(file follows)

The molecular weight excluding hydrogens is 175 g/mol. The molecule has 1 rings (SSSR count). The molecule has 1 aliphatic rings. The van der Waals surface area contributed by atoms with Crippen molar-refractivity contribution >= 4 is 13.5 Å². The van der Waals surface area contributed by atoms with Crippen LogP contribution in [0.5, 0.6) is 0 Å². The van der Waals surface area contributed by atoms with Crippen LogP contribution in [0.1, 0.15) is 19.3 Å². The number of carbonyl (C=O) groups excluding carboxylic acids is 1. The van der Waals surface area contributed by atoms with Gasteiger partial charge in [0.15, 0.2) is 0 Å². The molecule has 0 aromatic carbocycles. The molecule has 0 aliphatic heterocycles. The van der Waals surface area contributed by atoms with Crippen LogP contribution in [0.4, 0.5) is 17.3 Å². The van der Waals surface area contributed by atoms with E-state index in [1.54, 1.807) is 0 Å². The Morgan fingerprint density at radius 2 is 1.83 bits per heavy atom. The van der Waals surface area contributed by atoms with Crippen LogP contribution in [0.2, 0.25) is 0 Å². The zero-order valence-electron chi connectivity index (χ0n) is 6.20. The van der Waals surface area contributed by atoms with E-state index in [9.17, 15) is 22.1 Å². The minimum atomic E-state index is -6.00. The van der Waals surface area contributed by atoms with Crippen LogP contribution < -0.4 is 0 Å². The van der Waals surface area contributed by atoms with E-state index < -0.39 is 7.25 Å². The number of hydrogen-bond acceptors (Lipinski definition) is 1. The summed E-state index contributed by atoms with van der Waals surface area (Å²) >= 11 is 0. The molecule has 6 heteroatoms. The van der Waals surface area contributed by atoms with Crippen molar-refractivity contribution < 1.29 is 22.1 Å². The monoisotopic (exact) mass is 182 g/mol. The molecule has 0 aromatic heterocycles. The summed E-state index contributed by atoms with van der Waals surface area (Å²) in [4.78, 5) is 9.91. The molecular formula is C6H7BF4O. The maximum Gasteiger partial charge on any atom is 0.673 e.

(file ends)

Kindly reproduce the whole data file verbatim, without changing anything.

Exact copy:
The molecular weight excluding hydrogens is 175 g/mol. The molecule has 1 rings (SSSR count). The molecule has 1 aliphatic rings. The van der Waals surface area contributed by atoms with Crippen molar-refractivity contribution >= 4 is 13.5 Å². The van der Waals surface area contributed by atoms with Crippen LogP contribution in [0.5, 0.6) is 0 Å². The van der Waals surface area contributed by atoms with Crippen LogP contribution in [0.1, 0.15) is 19.3 Å². The number of carbonyl (C=O) groups excluding carboxylic acids is 1. The van der Waals surface area contributed by atoms with Gasteiger partial charge in [0.15, 0.2) is 0 Å². The molecule has 0 aromatic carbocycles. The molecule has 0 aliphatic heterocycles. The van der Waals surface area contributed by atoms with Crippen LogP contribution in [0.4, 0.5) is 17.3 Å². The van der Waals surface area contributed by atoms with E-state index in [1.54, 1.807) is 0 Å². The Morgan fingerprint density at radius 2 is 1.83 bits per heavy atom. The van der Waals surface area contributed by atoms with Crippen LogP contribution in [0.2, 0.25) is 0 Å². The zero-order valence-electron chi connectivity index (χ0n) is 6.20. The van der Waals surface area contributed by atoms with E-state index in [9.17, 15) is 22.1 Å². The minimum atomic E-state index is -6.00. The van der Waals surface area contributed by atoms with Crippen LogP contribution < -0.4 is 0 Å². The van der Waals surface area contributed by atoms with E-state index < -0.39 is 7.25 Å². The number of hydrogen-bond acceptors (Lipinski definition) is 1. The summed E-state index contributed by atoms with van der Waals surface area (Å²) >= 11 is 0. The molecule has 6 heteroatoms. The van der Waals surface area contributed by atoms with Crippen molar-refractivity contribution < 1.29 is 22.1 Å². The monoisotopic (exact) mass is 182 g/mol. The molecule has 0 aromatic heterocycles. The summed E-state index contributed by atoms with van der Waals surface area (Å²) in [4.78, 5) is 9.91. The molecular formula is C6H7BF4O. The maximum Gasteiger partial charge on any atom is 0.673 e.